Mathers, Jerry, Sgt

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Last Rank
Primary Unit
1966-1969, Air Force Reserve Command
Service Years
1966 - 1969
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 Unit Assignments
Air Force Reserve Command
  1966-1969, Air Force Reserve Command
 Colleges Attended 
University of California, Berkeley
  1970-1973, University of California, Berkeley
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Actor Jerry Mathers was born Gerald Patrick Mathers on June 2, 1948, in Sioux City, Iowa. He is the son of Norm and Marilyn Mathers. His father was a high school principal and later a school district executive in Los Angeles. Mathers began his acting career for a PET milk commercial with comedic actor Ed Wynn. From here, Mathers obtained child-roles in the films The Seven Little Foys with James Cagney and Bob Hope and Alfred Hitchcock production The Trouble with Harry also starring John Forsythe and Shirley MacLaine.

Big Break to Iconic Stardom

In 1957, opportunity came that would forever define Mathers. He auditioned for and got the role of Theodore Cleaver, better known as "the Beaver" for the television situation comedy Leave it to Beaver. Reportedly he got the role because of his candid "kid" attitude in telling the producers he would rather be at his cub scout meeting than auditioning for this part.

Leave it to Beaver was a situation comedy television series that centered on the antics and adventures of Theodore Cleaver (the Beaver), a naïve but inquisitive pre-teen living in a typical American white middle-class family in the suburbs. The series was one of the first primetime sitcoms to be written from a child's point of view.

Mathers' character would often find himself embroiled in some sort of misunderstanding due often to his innocent way of looking at the world, particularly adults and their problems. The confusion would come to light and Beaver's parents would be faced with the dilemma of reprimanding the child or just giving him a hug for showing them a different perspective.

The series ran for six seasons (1957-'63) and was later seen in more than 80 countries in 40 languages. Mathers had a remarkable personal and professional relationship with co-stars Tony Dow, who played his brother Wally, and Barbara Billingsley, who played his mother June. Mathers remained close to Billingsley until her death in 2010. He often said that his television family was as much a part of his life as his own family.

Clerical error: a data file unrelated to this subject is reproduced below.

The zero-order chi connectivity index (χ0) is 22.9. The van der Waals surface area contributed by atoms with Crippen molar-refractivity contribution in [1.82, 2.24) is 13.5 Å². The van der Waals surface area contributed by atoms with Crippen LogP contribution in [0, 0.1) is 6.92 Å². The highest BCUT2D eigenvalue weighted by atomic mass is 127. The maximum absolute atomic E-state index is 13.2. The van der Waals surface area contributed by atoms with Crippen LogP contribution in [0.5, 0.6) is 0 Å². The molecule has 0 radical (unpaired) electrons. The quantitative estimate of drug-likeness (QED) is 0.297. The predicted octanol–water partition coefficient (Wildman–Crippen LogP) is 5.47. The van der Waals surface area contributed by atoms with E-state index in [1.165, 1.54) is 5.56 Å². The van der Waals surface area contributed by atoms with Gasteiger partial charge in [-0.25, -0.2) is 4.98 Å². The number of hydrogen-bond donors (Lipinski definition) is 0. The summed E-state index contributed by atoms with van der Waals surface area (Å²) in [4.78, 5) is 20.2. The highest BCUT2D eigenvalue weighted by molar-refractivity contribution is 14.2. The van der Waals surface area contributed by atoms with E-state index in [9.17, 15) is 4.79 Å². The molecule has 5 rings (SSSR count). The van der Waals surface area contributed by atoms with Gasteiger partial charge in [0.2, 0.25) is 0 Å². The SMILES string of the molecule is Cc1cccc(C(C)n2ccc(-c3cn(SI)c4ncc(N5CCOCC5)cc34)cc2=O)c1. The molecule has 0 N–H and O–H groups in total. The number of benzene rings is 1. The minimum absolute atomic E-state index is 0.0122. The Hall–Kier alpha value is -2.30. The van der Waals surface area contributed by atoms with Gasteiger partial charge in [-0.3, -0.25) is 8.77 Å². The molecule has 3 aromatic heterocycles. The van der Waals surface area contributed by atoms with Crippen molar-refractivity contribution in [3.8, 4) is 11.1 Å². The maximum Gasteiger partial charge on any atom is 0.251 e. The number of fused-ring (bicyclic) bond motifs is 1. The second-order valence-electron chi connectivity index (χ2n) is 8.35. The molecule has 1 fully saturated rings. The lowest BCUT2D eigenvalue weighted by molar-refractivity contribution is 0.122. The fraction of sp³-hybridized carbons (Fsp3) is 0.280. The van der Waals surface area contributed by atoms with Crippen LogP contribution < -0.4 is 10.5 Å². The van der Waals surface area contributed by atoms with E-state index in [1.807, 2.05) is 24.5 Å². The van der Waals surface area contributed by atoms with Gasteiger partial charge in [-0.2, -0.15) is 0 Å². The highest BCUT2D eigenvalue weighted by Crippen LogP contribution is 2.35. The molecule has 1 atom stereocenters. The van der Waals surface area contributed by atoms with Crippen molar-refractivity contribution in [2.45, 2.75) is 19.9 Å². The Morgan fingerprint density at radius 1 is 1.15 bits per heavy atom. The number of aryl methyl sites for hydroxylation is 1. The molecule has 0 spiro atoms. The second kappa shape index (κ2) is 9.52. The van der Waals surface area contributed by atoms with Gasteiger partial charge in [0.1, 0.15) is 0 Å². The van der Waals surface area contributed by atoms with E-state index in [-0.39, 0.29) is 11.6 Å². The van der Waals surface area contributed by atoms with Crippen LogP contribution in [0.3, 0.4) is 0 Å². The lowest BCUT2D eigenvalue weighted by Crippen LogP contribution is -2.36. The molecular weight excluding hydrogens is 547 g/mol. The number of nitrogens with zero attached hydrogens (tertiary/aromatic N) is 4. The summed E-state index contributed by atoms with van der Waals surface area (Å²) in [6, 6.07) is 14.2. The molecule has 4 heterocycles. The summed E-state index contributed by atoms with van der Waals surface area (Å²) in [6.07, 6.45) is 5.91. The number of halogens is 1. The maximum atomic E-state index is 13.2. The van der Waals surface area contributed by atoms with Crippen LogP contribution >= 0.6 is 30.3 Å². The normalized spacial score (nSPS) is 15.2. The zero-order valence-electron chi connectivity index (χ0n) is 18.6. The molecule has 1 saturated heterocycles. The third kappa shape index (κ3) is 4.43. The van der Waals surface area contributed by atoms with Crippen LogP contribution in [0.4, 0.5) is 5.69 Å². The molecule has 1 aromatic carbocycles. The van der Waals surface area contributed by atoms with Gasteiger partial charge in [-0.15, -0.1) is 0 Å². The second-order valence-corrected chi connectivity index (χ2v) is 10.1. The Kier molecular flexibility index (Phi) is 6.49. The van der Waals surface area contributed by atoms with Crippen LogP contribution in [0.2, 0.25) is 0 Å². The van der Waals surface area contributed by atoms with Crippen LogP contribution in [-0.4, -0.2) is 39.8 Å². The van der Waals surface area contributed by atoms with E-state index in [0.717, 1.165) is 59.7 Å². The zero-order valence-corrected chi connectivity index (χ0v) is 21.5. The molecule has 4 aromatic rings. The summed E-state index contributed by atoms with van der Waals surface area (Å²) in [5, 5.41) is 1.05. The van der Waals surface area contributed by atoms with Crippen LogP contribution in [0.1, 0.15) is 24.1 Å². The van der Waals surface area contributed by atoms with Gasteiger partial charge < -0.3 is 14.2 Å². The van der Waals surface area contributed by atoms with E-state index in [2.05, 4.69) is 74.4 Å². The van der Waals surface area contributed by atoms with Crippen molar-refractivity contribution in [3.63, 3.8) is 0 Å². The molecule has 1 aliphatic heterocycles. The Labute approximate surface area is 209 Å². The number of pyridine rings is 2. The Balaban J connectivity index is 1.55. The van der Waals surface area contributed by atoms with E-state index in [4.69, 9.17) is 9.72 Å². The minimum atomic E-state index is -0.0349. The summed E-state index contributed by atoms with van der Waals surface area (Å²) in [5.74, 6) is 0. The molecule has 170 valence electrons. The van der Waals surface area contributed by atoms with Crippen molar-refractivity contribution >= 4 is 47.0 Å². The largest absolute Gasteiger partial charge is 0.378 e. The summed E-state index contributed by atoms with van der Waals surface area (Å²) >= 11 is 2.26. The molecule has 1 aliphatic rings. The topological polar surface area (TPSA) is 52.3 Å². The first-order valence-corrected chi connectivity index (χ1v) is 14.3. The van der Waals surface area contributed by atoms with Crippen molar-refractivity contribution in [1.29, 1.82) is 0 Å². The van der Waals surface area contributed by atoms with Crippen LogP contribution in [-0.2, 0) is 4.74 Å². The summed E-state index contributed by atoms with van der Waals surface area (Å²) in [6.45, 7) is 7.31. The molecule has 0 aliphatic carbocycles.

Later Roles

The series was not renewed at the beginning of the 1963-'64 season and many of the series stars wanted to move on to other projects. Mathers entered Notre Dame High School in Sherman Oaks, California, and from there he served in the Air Force National Guard (1967-'69). He was mistakenly reported as killed in action during the Vietnam War, but all of his duties were stateside. After leaving military service he attended and graduated from the University of California (Berkley) in 1973 with a BA in philosophy.

Mathers was the first child actor to receive royalties from merchandizing the show. After graduation from college, he was able to parlay his well-invested earnings into successful banking and real estate businesses and later charities. But he didn't leave show business for long. In 1983, he reprised his role of "the Beaver" along with original cast members Billingsley, Tony Dow and Ken Osmond (who played friend and sometime irritant Eddie Haskell).

Hugh Beaumont, who had played Beaver's father, Ward Cleaver, had died in 1982. The made for television movie entitled Still the Beaver was later made into a television/cable sitcom The New Leave it to Beaver that ran from 1985-'89. In the late 1990s, Mathers owned and operated a successful catering company in Santa Clara, California. During this time, Mathers married and divorced twice and fathered three children -- son Noah and daughters Mercedes and Gretchen -- with his second wife, Rhonda.

Personal Life

In 1996, Mathers was diagnosed with Type 2 diabetes after he noticed some health problems. He took preventative action, dropped 55 pounds, and put himself on a diet and exercise regimen. He became a spokesperson for the disease speaking before various groups and testifying before Congress to bring awareness to children and adults about the growing problem of diabetes.

In 2007, Mathers made his Broadway debut starring as Wilbur Turnblad in the Tony-winning best musical Hairspray. Though first seen as a casting gimmick, Mathers proved to be quite an asset to the show not only increasing attendance the first week, but also playing for standing room only houses during the rest of his run in the role.


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